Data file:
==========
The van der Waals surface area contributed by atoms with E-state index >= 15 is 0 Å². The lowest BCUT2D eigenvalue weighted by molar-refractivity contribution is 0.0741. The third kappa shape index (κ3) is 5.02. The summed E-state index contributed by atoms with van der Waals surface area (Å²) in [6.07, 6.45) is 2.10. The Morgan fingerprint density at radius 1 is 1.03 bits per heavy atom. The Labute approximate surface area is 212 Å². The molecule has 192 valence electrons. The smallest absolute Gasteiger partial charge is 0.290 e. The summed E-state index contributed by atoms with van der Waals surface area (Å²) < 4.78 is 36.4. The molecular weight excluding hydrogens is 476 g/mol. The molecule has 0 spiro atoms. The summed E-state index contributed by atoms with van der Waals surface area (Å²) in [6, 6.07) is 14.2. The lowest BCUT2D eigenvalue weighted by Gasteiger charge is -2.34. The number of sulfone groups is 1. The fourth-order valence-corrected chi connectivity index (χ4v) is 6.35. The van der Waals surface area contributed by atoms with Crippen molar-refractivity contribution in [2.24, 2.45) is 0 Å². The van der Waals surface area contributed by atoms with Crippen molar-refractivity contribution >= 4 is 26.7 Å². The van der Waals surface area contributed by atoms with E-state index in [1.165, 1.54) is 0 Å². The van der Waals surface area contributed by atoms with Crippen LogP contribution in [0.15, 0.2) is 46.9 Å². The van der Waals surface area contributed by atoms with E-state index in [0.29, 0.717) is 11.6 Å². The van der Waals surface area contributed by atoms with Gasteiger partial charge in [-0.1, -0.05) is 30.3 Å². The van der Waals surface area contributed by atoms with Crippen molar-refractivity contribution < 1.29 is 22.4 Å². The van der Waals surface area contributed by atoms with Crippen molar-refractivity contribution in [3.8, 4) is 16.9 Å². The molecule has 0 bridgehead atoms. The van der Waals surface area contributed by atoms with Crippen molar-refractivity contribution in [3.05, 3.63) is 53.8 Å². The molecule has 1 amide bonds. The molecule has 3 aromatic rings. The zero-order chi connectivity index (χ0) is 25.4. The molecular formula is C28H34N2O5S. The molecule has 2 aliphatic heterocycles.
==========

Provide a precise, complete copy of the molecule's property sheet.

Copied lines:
The van der Waals surface area contributed by atoms with E-state index >= 15 is 0 Å². The lowest BCUT2D eigenvalue weighted by molar-refractivity contribution is 0.0741. The third kappa shape index (κ3) is 5.02. The summed E-state index contributed by atoms with van der Waals surface area (Å²) in [6.07, 6.45) is 2.10. The Morgan fingerprint density at radius 1 is 1.03 bits per heavy atom. The Labute approximate surface area is 212 Å². The molecule has 192 valence electrons. The smallest absolute Gasteiger partial charge is 0.290 e. The summed E-state index contributed by atoms with van der Waals surface area (Å²) < 4.78 is 36.4. The molecular weight excluding hydrogens is 476 g/mol. The molecule has 0 spiro atoms. The summed E-state index contributed by atoms with van der Waals surface area (Å²) in [6, 6.07) is 14.2. The lowest BCUT2D eigenvalue weighted by Gasteiger charge is -2.34. The number of sulfone groups is 1. The fourth-order valence-corrected chi connectivity index (χ4v) is 6.35. The van der Waals surface area contributed by atoms with Crippen molar-refractivity contribution in [2.24, 2.45) is 0 Å². The van der Waals surface area contributed by atoms with Crippen molar-refractivity contribution >= 4 is 26.7 Å². The van der Waals surface area contributed by atoms with E-state index in [1.165, 1.54) is 0 Å². The van der Waals surface area contributed by atoms with Crippen LogP contribution in [0.15, 0.2) is 46.9 Å². The van der Waals surface area contributed by atoms with E-state index in [0.29, 0.717) is 11.6 Å². The van der Waals surface area contributed by atoms with Gasteiger partial charge in [-0.1, -0.05) is 30.3 Å². The van der Waals surface area contributed by atoms with Crippen molar-refractivity contribution < 1.29 is 22.4 Å². The van der Waals surface area contributed by atoms with Crippen molar-refractivity contribution in [3.8, 4) is 16.9 Å². The molecule has 0 bridgehead atoms. The van der Waals surface area contributed by atoms with Crippen molar-refractivity contribution in [3.05, 3.63) is 53.8 Å². The molecule has 1 amide bonds. The molecule has 3 aromatic rings. The zero-order chi connectivity index (χ0) is 25.4. The molecular formula is C28H34N2O5S. The molecule has 2 aliphatic heterocycles.